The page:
The Average American is Seriously Afraid of Autonomous Cars: Study
There is something uncanny about a car that can drive itself. If you transplanted the world’s first motorists into a modern autonomous vehicle and let it lose on a track, they’d probably surmise witchcraft as the only plausible explanation and jump out in terror. Humans are innately distrustful of anything unfamiliar — it’s an important part of our survival strategy as a species. With that in mind, it isn’t surprising to hear that many Americans are a little wary of self-driving cars.
However, a recent study from the American Automobile Association suggests it might be more serious than that. The vast majority of surveyed Americans admitted to being “afraid” of riding in an autonomous vehicle while over half said they felt less safe at the prospect of sharing the road with driverless technology. This isn’t likely to be welcome news for automakers, considering that every major manufacturer is currently investing heavily into the computer and industrial sciences required to make autonomous tech possible.
Google Car Staffers Enriched Themselves by Giving Their Boss the Finger
Take the money and run, Steve Miller once said, and boy, did employees at Google’s self-driving car project take that advice to heart.
According to a Bloomberg report, the financial incentive to leave the project and hit the bricks was so great, many realized they couldn’t afford not to quit. And, in the grand tradition of pulling up employment stakes, many enjoyed the fact that their departure cost the company big, big bucks.
In many cases, those employees used the money to become Google competitors.
A War Against Self-Driving Cars Just Kicked Off in New York, But It Could Turn Into Grenada
A great philosopher once said that you can’t start a fire without a spark, followed by something about rhythmic movements in unlit spaces.
Well, if there’s a war brewing against autonomous technology and self-driving vehicles, the flashpoint might have occurred in New York — City and State — last week. A large trade group and labor union joined forces in denouncing the driverless scourge headed their way, with one of the groups angling for a 50-year-ban on the automotive heathens.
That Fleet of Robot Pacificas is Ready to Roll, Possibly On a Street Near You
Google’s recently rebranded autonomous vehicle project, Waymo, and Fiat Chyrlser Automobiles have been working together on developing self-driving minivans since the summer. Half a year in, the two companies have announced the production of 100 Chrysler Pacifica Hybrids with complete self-driving capabilities.
As you read this, the modified vans are being outfitted with Google-designed sensors and software, almost ready for the road.
GM's 'Super Cruise' Continues Its Slow Plod to Production
General Motors’ futuristic semi-autonomous driving technology now seems tinged with nostalgia.
The automaker’s “Super Cruise” self-driving function was first announced back in September 2014, but the new model many expected to be launched with the feature — the 2016 Cadillac CT6 — showed up without it.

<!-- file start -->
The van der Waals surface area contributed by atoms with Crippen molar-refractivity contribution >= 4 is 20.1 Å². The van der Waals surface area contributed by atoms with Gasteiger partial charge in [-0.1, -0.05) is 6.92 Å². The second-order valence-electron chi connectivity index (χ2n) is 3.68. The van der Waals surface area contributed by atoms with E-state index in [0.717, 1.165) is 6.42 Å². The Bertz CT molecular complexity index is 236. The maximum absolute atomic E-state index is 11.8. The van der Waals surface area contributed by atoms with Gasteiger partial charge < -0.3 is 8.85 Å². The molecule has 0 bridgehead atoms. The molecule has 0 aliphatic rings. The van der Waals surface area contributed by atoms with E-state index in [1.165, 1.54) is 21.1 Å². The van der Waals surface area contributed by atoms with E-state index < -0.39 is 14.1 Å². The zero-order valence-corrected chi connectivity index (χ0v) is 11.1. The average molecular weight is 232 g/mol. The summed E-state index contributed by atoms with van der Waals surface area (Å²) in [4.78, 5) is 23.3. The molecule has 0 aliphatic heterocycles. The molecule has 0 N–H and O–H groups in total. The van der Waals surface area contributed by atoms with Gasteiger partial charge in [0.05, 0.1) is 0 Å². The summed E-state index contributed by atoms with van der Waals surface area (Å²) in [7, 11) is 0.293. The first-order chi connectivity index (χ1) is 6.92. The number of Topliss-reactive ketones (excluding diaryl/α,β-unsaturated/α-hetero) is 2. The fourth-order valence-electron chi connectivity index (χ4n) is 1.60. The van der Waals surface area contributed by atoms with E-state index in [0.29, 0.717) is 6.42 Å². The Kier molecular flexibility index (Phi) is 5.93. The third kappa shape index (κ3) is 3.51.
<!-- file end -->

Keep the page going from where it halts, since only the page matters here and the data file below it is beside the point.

Now, GM plans to debut the feature next year, and a recently intercepted letter from the federal government shows what to expect from the system.
No Car Will Be the New Apple Car
After numerous rumored postponements to the vehicle’s intended release, repeated strategy disagreements, large-scale layoffs, and the loss of key team members assigned to the self-driving vehicle project, it appears that Apple is scrapping the idea of building a car entirely.
According to Bloomberg, hundreds of members of Apple’s Project Titan have been laid off, reassigned to other projects, or have outright quit over the last few months. As a result, the initiative has been embarrassingly “refocused” once again.
Now a Self-Driving Technology and Mobility Player, Ford Seeks an Edge
Taking to a Dearborn stage on Monday, Ford Motor Company CEO Mark Fields declared, “We are expanding our business to be both an auto and mobility company.” With this statement, Fields has created additional competition. No longer will Ford only be battling traditional auto manufacturers.
Now, the automaker’s competitors include Uber, Lyft, Google, and Apple — each one focused on current and future mobility solutions. How does the company plan to win?
Apple Hires Blackberry Exec for Car Project; Project Team Heads in New Direction
Apple’s annoyingly mysterious self-driving [s]unicorn[/s] car project has a new team member.
Dan Dodge, founder and former CEO of Blackberry’s QNX automotive software division, has already joined the ranks of Apple’s shadowy “Project Titan” team, Bloomberg reports. After endless speculation about the future iCar (and what it will look like), sources close to the company say the project is now moving in different direction.
Is the Apple car fading from view?
No LIDAR Means No Safety in Self-Driving Vehicles, Says Auto Supplier Exec
If you’re going to let people take their hands off the wheel and let the vehicle do the driving, you’d better offer every tool available to make sure it’s safe.
That’s the view of Stefan Sommer, CEO of German auto parts supplier ZF Friedrichshafen, who advocated for the use of LIDAR (light detection and ranging) in autonomous or semi-autonomous vehicles in the wake of the fatal Tesla crash.